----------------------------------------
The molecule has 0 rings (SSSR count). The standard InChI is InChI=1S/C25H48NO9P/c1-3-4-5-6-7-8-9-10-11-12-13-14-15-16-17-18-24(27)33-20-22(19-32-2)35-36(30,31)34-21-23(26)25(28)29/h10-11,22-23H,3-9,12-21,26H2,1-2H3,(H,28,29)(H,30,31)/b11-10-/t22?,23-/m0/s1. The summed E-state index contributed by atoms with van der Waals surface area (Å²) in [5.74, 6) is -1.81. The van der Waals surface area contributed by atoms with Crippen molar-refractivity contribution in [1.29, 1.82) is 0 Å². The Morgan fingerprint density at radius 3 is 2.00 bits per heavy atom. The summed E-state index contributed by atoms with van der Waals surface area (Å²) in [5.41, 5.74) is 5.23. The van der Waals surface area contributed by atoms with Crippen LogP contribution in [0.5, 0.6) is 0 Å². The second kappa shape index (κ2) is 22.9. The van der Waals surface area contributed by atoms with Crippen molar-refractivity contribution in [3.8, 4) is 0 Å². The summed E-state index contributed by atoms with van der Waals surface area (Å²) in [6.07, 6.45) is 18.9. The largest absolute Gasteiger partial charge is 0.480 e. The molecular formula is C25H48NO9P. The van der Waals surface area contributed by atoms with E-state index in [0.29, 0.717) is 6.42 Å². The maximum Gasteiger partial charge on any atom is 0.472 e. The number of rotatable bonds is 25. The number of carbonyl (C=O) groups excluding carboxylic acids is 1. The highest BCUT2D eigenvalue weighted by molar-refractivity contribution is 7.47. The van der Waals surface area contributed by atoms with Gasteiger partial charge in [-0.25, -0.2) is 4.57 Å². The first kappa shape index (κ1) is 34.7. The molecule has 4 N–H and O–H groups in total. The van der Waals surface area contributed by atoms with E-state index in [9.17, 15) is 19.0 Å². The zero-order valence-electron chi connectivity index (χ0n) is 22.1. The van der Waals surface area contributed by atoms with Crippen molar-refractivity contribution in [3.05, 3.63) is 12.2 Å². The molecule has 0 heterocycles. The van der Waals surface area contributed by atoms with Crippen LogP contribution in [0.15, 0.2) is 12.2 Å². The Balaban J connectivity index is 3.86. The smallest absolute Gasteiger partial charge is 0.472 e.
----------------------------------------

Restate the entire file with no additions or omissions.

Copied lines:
The molecule has 0 rings (SSSR count). The standard InChI is InChI=1S/C25H48NO9P/c1-3-4-5-6-7-8-9-10-11-12-13-14-15-16-17-18-24(27)33-20-22(19-32-2)35-36(30,31)34-21-23(26)25(28)29/h10-11,22-23H,3-9,12-21,26H2,1-2H3,(H,28,29)(H,30,31)/b11-10-/t22?,23-/m0/s1. The summed E-state index contributed by atoms with van der Waals surface area (Å²) in [5.74, 6) is -1.81. The van der Waals surface area contributed by atoms with Crippen molar-refractivity contribution in [1.29, 1.82) is 0 Å². The Morgan fingerprint density at radius 3 is 2.00 bits per heavy atom. The summed E-state index contributed by atoms with van der Waals surface area (Å²) in [5.41, 5.74) is 5.23. The van der Waals surface area contributed by atoms with Crippen LogP contribution in [0.5, 0.6) is 0 Å². The second kappa shape index (κ2) is 22.9. The van der Waals surface area contributed by atoms with Crippen molar-refractivity contribution in [3.8, 4) is 0 Å². The summed E-state index contributed by atoms with van der Waals surface area (Å²) in [6.07, 6.45) is 18.9. The largest absolute Gasteiger partial charge is 0.480 e. The molecular formula is C25H48NO9P. The van der Waals surface area contributed by atoms with E-state index in [0.29, 0.717) is 6.42 Å². The maximum Gasteiger partial charge on any atom is 0.472 e. The number of rotatable bonds is 25. The number of carbonyl (C=O) groups excluding carboxylic acids is 1. The highest BCUT2D eigenvalue weighted by molar-refractivity contribution is 7.47. The van der Waals surface area contributed by atoms with Gasteiger partial charge in [-0.25, -0.2) is 4.57 Å². The first kappa shape index (κ1) is 34.7. The molecule has 4 N–H and O–H groups in total. The van der Waals surface area contributed by atoms with E-state index in [9.17, 15) is 19.0 Å². The zero-order valence-electron chi connectivity index (χ0n) is 22.1. The van der Waals surface area contributed by atoms with Crippen molar-refractivity contribution in [3.05, 3.63) is 12.2 Å². The molecule has 0 heterocycles. The van der Waals surface area contributed by atoms with Crippen LogP contribution in [0.15, 0.2) is 12.2 Å². The Balaban J connectivity index is 3.86. The smallest absolute Gasteiger partial charge is 0.472 e.